FindHow Page

How to Watch a liquid boiling in space

Watching a pot of water boil is one of the most familiar as well as one of the most fundamental processes that occur on earth. It is so simple that individuals do not even have to think about how to do it or about what makes it happen. Almost every adult knows that water on earth boils at 100° C (212° F). However, this same process becomes more complex and confusing when seen in space. One would, after all, expect water to freeze instantly out there because of it is so cold. In fact, however, temperature is not the only factor that determines the state of matter for water, or any other substance, at a given moment.

It should be noted that physicists have a hard enough time understanding the way fluids behave even here on earth, but the basic physics of it run as follows. The reason water boils at a particular temperature on earth, or anywhere in the universe, is because of the atmospheric pressure as well as the temperature of the air. Space, by contrast, is essentially a large vacuum with no pressure. In a vacuum there is really no temperature because there are no gas molecules. Therefore, a liquid will respond differently in space than it does on earth. A liquid brought into space will instantaneously boil as soon as the lid of its container is removed. This is because there is no pressure to hold the water molecules in place.

However, it is interesting to note that no application of temperature is needed to make the water boil. With no pressure to hold the liquid in the container, the liquid will immediately boil and leave the container. As soon as it has left the container, it will instantly form a solid. This interesting phenomenon was not known until 1992 when NASA scientists performed this experiment in space and filmed it. What can be seen in the footage is one huge bubble in the liquid instead of the hundreds of tiny ones, which can be seen on earth when boiling a liquid. Liquids in space certainly react differently than liquids found on earth.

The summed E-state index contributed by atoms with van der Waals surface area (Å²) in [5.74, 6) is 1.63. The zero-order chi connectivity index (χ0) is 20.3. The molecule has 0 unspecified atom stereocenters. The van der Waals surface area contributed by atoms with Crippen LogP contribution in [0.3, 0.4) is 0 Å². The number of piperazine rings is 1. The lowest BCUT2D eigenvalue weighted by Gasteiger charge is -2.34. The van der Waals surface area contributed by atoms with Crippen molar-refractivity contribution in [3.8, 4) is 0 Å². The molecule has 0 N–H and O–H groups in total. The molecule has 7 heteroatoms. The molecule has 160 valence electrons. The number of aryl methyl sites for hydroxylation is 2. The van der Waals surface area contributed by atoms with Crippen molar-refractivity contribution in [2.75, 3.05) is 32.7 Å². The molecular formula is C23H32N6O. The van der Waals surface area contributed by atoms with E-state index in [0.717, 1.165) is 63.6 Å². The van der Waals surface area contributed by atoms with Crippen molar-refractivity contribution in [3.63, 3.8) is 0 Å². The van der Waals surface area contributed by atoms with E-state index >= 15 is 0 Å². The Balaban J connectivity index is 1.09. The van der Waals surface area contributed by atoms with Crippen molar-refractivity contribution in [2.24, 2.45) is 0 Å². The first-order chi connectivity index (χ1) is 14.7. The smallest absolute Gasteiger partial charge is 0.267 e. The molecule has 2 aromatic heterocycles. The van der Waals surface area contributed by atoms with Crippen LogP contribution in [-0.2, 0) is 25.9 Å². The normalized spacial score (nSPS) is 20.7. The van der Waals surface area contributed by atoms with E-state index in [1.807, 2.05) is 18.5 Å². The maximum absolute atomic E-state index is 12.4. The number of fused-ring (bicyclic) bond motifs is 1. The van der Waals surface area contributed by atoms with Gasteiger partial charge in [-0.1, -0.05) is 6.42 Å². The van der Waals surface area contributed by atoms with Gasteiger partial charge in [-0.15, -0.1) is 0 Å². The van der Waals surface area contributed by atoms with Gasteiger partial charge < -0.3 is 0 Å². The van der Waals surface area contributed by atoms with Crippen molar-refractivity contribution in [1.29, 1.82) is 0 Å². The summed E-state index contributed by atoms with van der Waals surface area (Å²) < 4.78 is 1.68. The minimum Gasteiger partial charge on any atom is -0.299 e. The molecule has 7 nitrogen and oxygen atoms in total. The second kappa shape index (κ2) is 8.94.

An aside: sublimation

Another noteworthy property of water that can be noted in space is sublimation, which occurs when a solid goes directly into the gas state without passing through the liquid phase at all. This is what happens to water on Mars and it also happens to gray arsenic (the stable form of that element), iodine and Dry Ice on earth. Sublimation takes place because the atmospheric pressure at the triple point of water (the temperature at which all three states of a given substance exist together in thermodynamic equilibrium) is too high to permit it to exist as a liquid.

Going further

Now let us go back to the main topic, the boiling of water in space, and go into greater detail about what happens.

The boiling point of any liquid decreases as the pressure decreases. Indeed, this phenomenon can be observed on our own planet itself: At sea level water boils at 212°, but way up high on the top of Mt. Everest it does so at temperatures closer to 158°. In a complete vacuum (of which, incidentally, there can really be no such thing, except in a black hole) it hardly makes sense to speak of “the boiling point of water” because water will boil at any temperature. Strictly speaking, there is no temperature to speak of in outer space.

On the other hand, you could get solid water at temperatures close to absolute zero in outer space such as exist on Pluto. In such conditions ice would sublime into water vapor as described in the previous section. It would then refreeze. The experiment in a microgravity environment referred to above, in which the phenomenon of water boiling in space was discovered, had to be performed in a spacecraft in which the pressure was kept at or near that found at sea level on earth since that otherwise the astronauts could not survive.

Beyond water: liquid hydrogen and helium and iron rains

The boiling of water in space is just one of the many exotic ways in which matter behaves under conditions that differ greatly from those with which we are familiar. Way down deep in the atmosphere of Jupiter, the pressure is so great that hydrogen becomes a liquid even though it is boiling hot down there. Farther down still, hydrogen actually behaves like a metal: The atoms are crushed so much by the pressure that the electrons are separated from their nuclei. This metallic hydrogen layer is responsible for carrying out the electric current that emanates from Jupiter and which was measured by the Voyager spacecraft.

On Saturn, it actually rains helium! The drops create friction with the atmosphere, which is released as heat (just as do ordinary raindrops on earth), which is how Saturn, far though it is from the sun, can radiate twice as much energy as it receives from the parent star. It, too, has a metallic hydrogen layer. Helium, too, is a gas that cannot be frozen by changing the temperature alone.

Astrophysicists can also use their knowledge of theoretical physics and chemistry to predict how known substances will behave under conditions that have never actually been observed although the existence of such conditions somewhere in the universe is conceivable. Stars called brown dwarfs are up to 75 times as massive as Jupiter and the pressures there are much, much greater. They are also extremely hot! Brown dwarfs have atmospheres made of gaseous iron which condenses at lower depths into liquid droplets that are continually raining down out of the upper atmosphere.